Fall is an exciting time at the Winery. With last year’s wine bottled and the harvest rolling in, its onto the new vintages! Concord grapes are one of the first varieties to be harvested. We usually begin picking them in early September. Our concords have already been pressed and gone through the primary fermentation.
The primary fermentation is the initial conversion of sugars in the grape juice into alcohol and carbon dioxide using yeast. The wine is then syphoned or “racked” into the secondary container. This racking is important. Sediment falls out of the fermenting juice, which is primarily composed of spent yeast and grape pulp. We don’t want the wine to rest too long on the sediment as this can impart off flavors into the final wine. Wine typically spends 1 week in the primary fermentation.
The concord wine will rest in the secondary tank, with occasional rackings, until it is ready to be bottled. In the meantime, we will continue to harvest, crush, and process our other varieties.
William Tell, with the release of a single, well-aimed arrow split the apple off the top of his son’s head, saved his own life and his son’s, becoming more than a skilled man, but now a mythic hero. Our wine embodies these epic qualities of the apple: sweet, tart, crisp, luscious, dare we say, legendary. Though this apple may not make you a myth, it will embolden you to become a hero.
This month we began fermenting spiced pumpkin wine. This wine is used as the base in our pumpkin wine slushy, which is reminiscent of pumpkin cheesecake, creamy and full of fall flavors. We made our experimental batch with 90lbs of long neck pumpkins and added raisins, cinnamon sticks, cloves, nutmeg, and fresh ginger root.
The spice blend is a little different than previous years but it smells glorious and we expect to produce a small batch of wine (25 gallons) next fall. In the mean time, stop by and check out last years pumpkin wine test batch. It will be out in the slushy machine next month!
It’s time to protect the vineyard from birds as summer winds down and the grapes begin to ripen. A flock of birds landing in an unprotected vineyard at the wrong time can be devastating, with tons of grapes being eaten. We prevent this by encasing each row of grapes in a large net. The rolls of netting are around half a mile long and it can quickly become a tangled mess.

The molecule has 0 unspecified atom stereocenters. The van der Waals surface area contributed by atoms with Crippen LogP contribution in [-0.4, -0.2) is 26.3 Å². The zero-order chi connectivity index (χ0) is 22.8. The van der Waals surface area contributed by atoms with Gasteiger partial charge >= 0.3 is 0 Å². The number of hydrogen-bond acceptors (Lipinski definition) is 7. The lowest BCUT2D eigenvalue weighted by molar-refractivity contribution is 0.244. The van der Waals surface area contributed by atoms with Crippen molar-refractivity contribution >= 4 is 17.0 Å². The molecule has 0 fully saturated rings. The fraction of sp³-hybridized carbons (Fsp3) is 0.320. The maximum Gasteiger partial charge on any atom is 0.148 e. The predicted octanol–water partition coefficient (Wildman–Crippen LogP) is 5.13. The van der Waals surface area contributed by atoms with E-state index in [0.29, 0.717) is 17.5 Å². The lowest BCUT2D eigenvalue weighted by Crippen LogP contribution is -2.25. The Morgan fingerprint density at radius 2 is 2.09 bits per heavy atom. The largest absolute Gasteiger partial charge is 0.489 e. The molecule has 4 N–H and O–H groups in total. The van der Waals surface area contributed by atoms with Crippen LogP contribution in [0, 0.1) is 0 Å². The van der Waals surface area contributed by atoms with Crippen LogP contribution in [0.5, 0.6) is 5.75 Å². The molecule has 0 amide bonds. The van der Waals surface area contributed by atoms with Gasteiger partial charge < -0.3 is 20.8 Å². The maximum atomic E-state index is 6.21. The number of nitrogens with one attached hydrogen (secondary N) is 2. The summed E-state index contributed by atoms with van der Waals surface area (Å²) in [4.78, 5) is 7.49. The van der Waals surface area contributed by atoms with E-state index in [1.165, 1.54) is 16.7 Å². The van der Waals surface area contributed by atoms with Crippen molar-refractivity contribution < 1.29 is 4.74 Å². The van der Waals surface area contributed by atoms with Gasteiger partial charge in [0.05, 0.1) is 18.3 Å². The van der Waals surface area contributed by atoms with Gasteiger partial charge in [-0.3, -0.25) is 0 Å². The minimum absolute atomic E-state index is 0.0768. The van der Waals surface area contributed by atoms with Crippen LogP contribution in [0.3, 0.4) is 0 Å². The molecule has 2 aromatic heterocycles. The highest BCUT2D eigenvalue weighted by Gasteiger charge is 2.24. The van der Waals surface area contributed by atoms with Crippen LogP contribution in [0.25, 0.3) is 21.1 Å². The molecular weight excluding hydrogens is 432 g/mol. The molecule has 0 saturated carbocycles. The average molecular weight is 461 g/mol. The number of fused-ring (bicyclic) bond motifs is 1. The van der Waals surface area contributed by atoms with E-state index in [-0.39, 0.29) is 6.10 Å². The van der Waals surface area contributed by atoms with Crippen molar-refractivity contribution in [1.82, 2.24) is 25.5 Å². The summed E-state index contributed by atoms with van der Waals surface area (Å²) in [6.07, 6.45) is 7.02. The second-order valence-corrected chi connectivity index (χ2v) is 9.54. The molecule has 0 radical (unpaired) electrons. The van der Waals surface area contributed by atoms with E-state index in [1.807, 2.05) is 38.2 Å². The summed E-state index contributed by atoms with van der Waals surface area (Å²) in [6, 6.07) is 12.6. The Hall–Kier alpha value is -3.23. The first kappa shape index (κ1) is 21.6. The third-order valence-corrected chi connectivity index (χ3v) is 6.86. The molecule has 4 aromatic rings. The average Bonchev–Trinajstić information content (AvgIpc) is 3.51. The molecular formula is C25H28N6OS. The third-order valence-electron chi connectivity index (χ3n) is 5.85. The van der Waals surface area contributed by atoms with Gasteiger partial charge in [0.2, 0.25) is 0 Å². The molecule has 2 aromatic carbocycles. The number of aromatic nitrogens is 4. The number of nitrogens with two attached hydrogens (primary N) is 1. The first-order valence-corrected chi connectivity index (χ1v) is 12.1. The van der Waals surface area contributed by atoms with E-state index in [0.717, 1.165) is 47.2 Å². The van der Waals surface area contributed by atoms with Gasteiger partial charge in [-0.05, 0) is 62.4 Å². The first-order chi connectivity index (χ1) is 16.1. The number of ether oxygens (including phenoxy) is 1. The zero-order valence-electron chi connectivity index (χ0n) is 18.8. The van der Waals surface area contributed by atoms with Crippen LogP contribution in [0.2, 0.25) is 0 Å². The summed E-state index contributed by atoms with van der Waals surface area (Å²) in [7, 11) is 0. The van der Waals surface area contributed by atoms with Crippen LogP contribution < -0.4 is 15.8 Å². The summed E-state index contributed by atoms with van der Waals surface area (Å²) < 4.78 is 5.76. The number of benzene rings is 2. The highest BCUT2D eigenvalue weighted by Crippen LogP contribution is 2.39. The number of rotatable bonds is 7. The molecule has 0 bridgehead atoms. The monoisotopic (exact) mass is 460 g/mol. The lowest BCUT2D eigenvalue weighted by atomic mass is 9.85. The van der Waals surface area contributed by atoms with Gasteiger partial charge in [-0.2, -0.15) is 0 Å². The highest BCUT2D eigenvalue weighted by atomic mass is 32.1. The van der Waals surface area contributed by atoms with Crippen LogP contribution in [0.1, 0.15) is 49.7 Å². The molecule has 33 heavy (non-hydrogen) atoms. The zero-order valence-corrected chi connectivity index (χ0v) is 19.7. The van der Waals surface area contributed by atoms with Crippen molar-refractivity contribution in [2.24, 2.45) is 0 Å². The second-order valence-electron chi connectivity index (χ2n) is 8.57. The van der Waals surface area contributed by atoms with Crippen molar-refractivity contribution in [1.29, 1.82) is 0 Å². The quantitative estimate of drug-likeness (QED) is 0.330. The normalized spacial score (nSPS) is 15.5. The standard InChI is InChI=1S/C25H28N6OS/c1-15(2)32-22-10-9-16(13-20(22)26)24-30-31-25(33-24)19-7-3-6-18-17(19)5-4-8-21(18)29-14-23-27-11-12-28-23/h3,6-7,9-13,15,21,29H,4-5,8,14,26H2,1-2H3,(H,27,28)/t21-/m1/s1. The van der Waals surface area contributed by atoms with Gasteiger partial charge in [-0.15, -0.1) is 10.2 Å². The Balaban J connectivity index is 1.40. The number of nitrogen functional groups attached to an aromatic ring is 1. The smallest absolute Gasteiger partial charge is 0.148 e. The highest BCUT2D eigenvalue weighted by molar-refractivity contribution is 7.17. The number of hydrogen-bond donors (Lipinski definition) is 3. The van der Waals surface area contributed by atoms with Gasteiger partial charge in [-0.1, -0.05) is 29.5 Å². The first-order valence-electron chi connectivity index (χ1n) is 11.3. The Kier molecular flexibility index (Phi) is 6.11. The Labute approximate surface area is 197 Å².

Oddly enough, while it is possible to buy the netting on the East coast from orchard supply places, no one sells a machine or device to make applying the netting easier. You can buy such devices in California, but the shipping is steep. So this year Jeff, Zach, and Lars designed and welded the Netting Application Dispersal System, what we have been affectionately calling NADS (Netter Getter was already taken!).
The netting boom is built from two pipes, one which fits inside the other, so that the arm can swing from side to side. Lars welded the boom and attached 2 cork screw shapes to capture the netting and guide it out to the row. The entire apparatus tilts forward and backward 30 degrees, to aid in applying the netting but also picking it back up at the end of the season. Pins in the boom hold its position steady while the tractor drives up and down the row.
The netting boom exceeded everyones expectations. It rides on the back of the tractor with the large rolls of netting underneath. The netting flows gently out the arm and is easily spread over the rows. Applying the bird netting has never been easier thanks to NADS!
This month in the Winery we are fermenting mint wine. That’s right, mint wine. You may have tried it this past spring in the mint wine slushy. We have also heard that a splash of mint wine in your ice tea on a warm summer evening is spectacular. To that end, we are making enough mint wine this year to bottle.
We began by harvesting the mint and stripping the leaves from the stems. We had 105 cups of packed mint all together. The leaves were divided into 3 fermentation bags.
We then poured boiling water over the fermentation bags into the “big” pot (which is a little over 50 gallons) to make a strong tea. After the bags were done steeping, we dissolved sugar into the hot mint tea.
We allowed it to cool over night before adding the apple juice and yeast. The apple juice is there to provide nutrition for the yeast is while adding a pleasant apple wine taste. It is currently bubbling away and will ideally be bottled over winter. Look for a release around St. Patrick’s day!